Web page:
Those Little Bastards | E. Christopher Clark

Those Little Bastards

I was going to divorce him, but I didn’t. I was going to sleep with this guy I work with, that always takes me out to lunch, always listens to my problems, always treats me the way I want to be treated. I was going to, but I didn’t. You know, I was going to do a lot of things with myself but I just never did. I stuck by the asshole. I had two very good reasons.

The first reason we named Amber. The second we called Samuel. Those little bastards were my reasons. I loved them so damn much, and I didn’t want anything to happen to them. They didn’t need to see what I seen growing up. They didn’t need to see their parents split up and bitter. I saw that. My kids didn’t need to.


I met him back in high school. I went to Chelmsford High and he went to the Tech over in Westford. I should’ve gone to the Tech. I wasn’t cut out for regular high school. I woulda done good at a trade. My mom went to the Tech. Ain’t no shame in it. But that’s not the way my father saw it. He wanted more for me. He wanted me to get a good education and go off to college like him. He wanted me to go to his fancy liberal arts school up in Haverhill there. He didn’t want me having a diploma from some Tech school, goin’ on to work in some grocery store like Mom.

My Dad didn’t get me. I was just like Mom. I wasn’t smart. I sure as hell wasn’t gonna be cut out for college. Hell, I was so sure that I had gotten a bad score on my SATs that I didn’t even bother to open the envelope when it came. I threw it in the back of my Bronco and drove off to my friend Linda’s.

I stopped over at Harrington’s first to grab a six-pack of Bud Ice. I wasn’t of age yet, but I gave one of the clerks there a handjob once and he hadn’t forgotten how good it was. I didn’t go into the store. They wouldn’t have let me in. Respectable place, that Harrington’s. I didn’t go into the store, but I didn’t have to. I told him to meet me outside.

John came out of that store, strutted up to my truck, tossed the beer onto the floor on the passenger’s side and got in. We knew someone in the store was watching him, so I decided to take him home rather than have him get back out and look suspicious. They took selling to minors very seriously. Still do, I hear.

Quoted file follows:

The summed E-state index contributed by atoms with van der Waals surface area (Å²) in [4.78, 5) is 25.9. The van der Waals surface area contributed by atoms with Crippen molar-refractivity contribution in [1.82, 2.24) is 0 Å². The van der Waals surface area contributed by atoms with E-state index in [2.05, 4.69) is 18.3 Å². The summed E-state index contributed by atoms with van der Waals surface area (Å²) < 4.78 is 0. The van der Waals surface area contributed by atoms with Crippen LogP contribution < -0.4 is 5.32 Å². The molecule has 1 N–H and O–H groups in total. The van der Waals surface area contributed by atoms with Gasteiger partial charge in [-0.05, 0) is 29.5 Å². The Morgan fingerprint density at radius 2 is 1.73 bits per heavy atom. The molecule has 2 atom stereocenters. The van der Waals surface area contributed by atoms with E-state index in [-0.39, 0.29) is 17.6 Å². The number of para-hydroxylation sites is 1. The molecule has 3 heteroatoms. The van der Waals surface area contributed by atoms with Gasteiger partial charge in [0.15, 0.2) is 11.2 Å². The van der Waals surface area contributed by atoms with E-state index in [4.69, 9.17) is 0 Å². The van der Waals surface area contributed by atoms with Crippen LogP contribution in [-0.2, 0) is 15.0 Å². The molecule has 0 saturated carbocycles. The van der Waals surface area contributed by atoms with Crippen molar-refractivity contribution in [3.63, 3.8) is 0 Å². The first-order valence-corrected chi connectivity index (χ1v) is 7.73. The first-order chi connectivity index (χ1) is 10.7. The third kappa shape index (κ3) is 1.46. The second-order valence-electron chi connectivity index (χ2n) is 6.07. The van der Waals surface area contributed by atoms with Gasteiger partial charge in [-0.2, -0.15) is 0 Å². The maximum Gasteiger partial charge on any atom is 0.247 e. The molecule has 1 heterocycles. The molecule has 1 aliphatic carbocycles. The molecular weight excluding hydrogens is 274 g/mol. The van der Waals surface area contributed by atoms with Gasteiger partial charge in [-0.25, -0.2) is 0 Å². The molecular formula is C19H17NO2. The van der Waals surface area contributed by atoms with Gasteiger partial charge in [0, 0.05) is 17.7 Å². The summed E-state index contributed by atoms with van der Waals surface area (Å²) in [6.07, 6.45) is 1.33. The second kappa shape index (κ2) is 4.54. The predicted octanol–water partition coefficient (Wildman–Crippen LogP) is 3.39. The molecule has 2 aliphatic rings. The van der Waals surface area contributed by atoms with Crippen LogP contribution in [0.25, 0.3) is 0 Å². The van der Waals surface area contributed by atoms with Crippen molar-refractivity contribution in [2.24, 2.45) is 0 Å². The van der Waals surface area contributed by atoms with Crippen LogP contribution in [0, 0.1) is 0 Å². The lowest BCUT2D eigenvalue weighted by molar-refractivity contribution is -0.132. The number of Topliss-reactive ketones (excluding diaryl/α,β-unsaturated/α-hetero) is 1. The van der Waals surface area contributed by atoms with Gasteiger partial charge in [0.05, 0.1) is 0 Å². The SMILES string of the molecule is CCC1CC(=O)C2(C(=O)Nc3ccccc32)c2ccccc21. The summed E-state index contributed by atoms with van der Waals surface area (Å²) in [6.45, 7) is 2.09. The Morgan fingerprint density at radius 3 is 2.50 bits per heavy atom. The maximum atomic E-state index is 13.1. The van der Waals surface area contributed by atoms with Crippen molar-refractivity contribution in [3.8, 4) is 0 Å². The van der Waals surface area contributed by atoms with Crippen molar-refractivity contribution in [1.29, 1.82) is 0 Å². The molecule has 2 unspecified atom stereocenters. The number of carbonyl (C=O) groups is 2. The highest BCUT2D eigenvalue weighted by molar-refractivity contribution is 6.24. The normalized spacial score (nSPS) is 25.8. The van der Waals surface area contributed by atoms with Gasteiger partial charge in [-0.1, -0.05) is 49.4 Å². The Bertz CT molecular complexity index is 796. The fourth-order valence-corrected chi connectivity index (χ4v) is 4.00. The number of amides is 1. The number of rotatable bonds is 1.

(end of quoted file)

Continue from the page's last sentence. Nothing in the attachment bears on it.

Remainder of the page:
I dropped John off at his house on North Road. John’s family was more white trash than my mom’s. There wasn’t never a point I drove by there where they didn’t have at least three cars up on blocks. They had done an addition to their house about ten years back and the damn thing still wasn’t finished. Back in middle school, when I used to hang out with John’s younger brother a lot, I saw the inside of the place and it was a Goddamn wreck. From the outside, it didn’t look bad. From the inside, it looked like they hadn’t even started yet. It was all plywood and two-by-fours, and half-installed insulation. Me and John’s younger brother Frank, we got drunk on rum cake in the unfinished addition once while John and his pregnant girlfriend nursed Coronas and laughed at us.

With the beer on my floor and the new Nirvana record blaring through my car stereo, I sang along to “Rape Me” at the top of my lungs. It seemed just the sort of thing my father wouldn’t want me to do.

At the party, you had the usual mix of regulars and oddball popular kids who hadn’t been invited to that weekend’s cooler get-togethers. Then there was that core group of us, the ones that most teachers regarded as the bad seeds, the stoner morons. The popular kids hung out with a couple of us, the more attractive, more normal-looking ones, because we could get them pot. Hey, it was high school. What-the-fuck-ever, you know? I sold pot to guys who went into the state senate, girls who are now vice presidents in Internet start-ups. I even sold pot to Garry Kent, the porn star. He went to CHS, too. He was one of our crew. Did a killer De Niro impression. Had a Joe Pesci that wasn’t bad either. Always said he wanted to be an actor, but never tried out for any plays. I thought that was strange.

This scene, this is where I met my future husband. He was a cute metalhead by the name of Brian. I thought it was cool that he was still into that music when it was no longer cool to be into that music. He had long blond hair and he didn’t go anywhere without his leather jacket, across the back of which was the Motörhead logo. He peered out at me from behind his glasses and he nodded, raising his can of Coors up in the air, a headbanger’s hello.

I dumped my six-pack in the kitchen, said a few hellos, and went back into the living room. He was still sitting by himself in the corner nursing that Coors when I went over and sat next to him.

“Hey,” I said. “You mind some company?”

He shook his head no and motioned for me to sit down.

I sat cross-legged on the floor in front of him and pulled out my battered pack of Marlboro reds. I offered him one first and he reached and pulled one out of the pack. I slid my own out, the last one, and crumpled the pack. Then, I watched the butt hang on his lip while he dug through his inside pocket for a light.

He lit us both up and we sat there smoking and taking turns sipping from his Coors. When the alcohol was gone and the butts had burned down to their filters, he stood up and reached his hand down to pull me up with him. I took his hand, pulled myself up, and followed him up the stairs.

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